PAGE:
Debt.com Survey: COVID-19 Changes How We Use Credit Cards and that Might be Permanent
The pandemic forces Americans to finally learn financial lessons they’ve long ignored.
FORT LAUDERDALE – A new Debt.com survey finds that one-third of respondents are crystal clear about their credit card intentions: “As soon as the pandemic ends, we’ll run up bills at restaurants and retailers.”
While that might be depressingly predictable to many financial experts, there was a big surprise: Even more people won’t do that.
Of the 1,000 respondents, 42 percent agreed with this statement: “I believe we’ve learned how much interest and fees cost. We’ll permanently cut back.”
Even higher numbers displayed advanced knowledge of credit card usage that didn’t seem to exist before the pandemic. With Financial Literacy Month approaching, Americans seem to finally be applying the lessons they’ve learned:
- The 2019 Debt.com survey found that 49 percent said they “never or rarely hit my credit limits.” That jumps to 57 percent at the height of the pandemic.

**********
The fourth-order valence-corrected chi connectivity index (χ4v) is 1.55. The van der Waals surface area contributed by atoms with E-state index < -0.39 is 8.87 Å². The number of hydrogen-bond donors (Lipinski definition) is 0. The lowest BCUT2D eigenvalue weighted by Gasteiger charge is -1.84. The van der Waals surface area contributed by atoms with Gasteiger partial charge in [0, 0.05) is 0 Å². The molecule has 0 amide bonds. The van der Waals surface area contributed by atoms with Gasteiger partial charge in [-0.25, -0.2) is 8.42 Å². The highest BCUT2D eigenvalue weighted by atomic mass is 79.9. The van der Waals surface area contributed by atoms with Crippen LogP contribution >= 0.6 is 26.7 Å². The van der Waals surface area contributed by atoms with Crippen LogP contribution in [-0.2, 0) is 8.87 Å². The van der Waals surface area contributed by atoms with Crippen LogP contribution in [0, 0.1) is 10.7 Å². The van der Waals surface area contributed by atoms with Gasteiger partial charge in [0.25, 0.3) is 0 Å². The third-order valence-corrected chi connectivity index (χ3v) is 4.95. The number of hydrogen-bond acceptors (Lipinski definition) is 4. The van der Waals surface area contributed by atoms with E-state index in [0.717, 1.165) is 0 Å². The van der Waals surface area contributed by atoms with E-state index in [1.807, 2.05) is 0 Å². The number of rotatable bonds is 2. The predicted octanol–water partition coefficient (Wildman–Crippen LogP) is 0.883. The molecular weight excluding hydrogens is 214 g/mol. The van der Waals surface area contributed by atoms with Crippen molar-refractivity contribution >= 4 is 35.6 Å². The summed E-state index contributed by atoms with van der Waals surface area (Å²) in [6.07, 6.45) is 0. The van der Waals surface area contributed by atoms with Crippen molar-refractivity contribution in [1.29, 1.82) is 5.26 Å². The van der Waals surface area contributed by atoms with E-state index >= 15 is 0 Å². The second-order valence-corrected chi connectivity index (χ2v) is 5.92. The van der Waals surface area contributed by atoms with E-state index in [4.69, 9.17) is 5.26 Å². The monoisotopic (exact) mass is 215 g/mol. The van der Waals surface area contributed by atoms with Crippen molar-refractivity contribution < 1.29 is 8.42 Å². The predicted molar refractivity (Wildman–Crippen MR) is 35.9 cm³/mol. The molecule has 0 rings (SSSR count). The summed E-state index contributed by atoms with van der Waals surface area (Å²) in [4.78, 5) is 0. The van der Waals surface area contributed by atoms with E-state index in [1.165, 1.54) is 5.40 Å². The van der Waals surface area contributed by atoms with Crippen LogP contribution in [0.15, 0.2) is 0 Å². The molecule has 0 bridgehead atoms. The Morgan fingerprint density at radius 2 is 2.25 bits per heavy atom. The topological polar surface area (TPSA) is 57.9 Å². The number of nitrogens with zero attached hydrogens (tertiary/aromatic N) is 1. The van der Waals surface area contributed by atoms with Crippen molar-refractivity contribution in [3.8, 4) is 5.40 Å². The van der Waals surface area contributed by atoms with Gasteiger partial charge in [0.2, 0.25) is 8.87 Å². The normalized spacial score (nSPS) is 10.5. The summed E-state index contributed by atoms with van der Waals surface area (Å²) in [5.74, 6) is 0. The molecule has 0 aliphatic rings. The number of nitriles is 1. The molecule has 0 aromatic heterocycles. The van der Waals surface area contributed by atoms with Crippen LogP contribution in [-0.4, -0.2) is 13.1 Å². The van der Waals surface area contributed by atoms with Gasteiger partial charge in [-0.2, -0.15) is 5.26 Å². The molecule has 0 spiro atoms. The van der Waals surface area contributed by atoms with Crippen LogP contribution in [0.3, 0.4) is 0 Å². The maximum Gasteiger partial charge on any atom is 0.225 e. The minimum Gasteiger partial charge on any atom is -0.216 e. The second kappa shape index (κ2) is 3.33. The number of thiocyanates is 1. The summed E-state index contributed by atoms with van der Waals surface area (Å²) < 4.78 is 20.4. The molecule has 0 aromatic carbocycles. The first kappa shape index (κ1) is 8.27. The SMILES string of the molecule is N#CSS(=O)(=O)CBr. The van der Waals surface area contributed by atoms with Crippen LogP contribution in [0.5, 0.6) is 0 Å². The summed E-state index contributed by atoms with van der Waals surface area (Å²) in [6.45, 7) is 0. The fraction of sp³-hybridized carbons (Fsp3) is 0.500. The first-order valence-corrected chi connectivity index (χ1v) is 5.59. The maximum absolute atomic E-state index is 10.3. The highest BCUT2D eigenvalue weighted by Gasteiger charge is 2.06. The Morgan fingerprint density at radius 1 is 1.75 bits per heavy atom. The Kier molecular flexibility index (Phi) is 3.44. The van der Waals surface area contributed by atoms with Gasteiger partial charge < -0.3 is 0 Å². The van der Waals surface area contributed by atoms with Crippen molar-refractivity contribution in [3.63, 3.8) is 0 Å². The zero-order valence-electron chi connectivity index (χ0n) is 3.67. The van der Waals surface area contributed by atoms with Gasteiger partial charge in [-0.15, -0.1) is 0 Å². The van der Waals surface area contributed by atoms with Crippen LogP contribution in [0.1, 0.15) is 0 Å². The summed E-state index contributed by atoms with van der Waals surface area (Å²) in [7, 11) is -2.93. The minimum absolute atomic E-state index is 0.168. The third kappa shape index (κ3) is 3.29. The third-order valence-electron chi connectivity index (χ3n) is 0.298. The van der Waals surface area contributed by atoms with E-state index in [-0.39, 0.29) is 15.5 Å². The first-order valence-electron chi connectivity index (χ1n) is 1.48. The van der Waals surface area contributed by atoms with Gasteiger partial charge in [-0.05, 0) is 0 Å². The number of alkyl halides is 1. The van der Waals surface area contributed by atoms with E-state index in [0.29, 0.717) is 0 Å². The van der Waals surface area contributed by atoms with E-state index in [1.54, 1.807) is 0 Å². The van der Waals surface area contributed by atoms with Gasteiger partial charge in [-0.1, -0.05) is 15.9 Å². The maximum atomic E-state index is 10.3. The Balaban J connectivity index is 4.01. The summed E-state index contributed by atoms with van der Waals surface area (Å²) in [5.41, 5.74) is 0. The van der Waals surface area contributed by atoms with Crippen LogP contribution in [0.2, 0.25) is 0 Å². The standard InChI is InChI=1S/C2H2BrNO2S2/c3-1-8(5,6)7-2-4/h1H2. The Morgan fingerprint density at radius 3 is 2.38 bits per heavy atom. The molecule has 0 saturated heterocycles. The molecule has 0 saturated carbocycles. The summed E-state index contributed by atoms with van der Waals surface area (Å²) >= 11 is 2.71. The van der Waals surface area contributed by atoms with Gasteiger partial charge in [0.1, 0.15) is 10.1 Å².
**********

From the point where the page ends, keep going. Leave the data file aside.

- There was a 10 percent decrease in the number of people who used their credit cards for shopping. Only 60 percent said they did, compared to 70% in 2019 – despite the rise in online shopping during the pandemic.
- The number of people holding over $20,000 in credit card debt increased by just one percent in 2021 over 2019, while the number of people signing up for new credit decreased by 1.5 percent.”
The most significant number to one financial expert was that last one, even though it’s the smallest.
“Opening new credit cards can drag down your credit score and it’s a warning sign,” says Debt.com President Don Silvestri. “In my experience, it’s likely that a person has maxed out their other cards and is seeking more breathing room. Unfortunately, they rarely catch up. Instead, they get trapped with more debt.”
According to Howard Dvorkin, CPA and Debt.com Chairman, the latest credit card survey shows that “Americans are finally taking their credit card spending seriously. While overall debt has ticked up a couple percentage points across the board year over year, the fact that consumers are sticking to a few cards, avoiding their credit limits, and charging less frivolously are good signs for a post-pandemic world.”
“I’d never say there’s a silver lining to a pandemic, so I’ll just say I’m hopeful we’ve learned some solid financial lessons from this economic and human tragedy,” Silvestri says. “We’ll know for sure when we conduct our credit card survey next year.”
About: Debt.com is the consumer website where people can find help with credit card debt, student loan debt, tax debt, credit repair, bankruptcy, and more. Debt.com works with vetted and certified providers that give the best advice and solutions for consumers ‘when life happens.’
Media Contact: Kristen Grau, firstname.lastname@example.org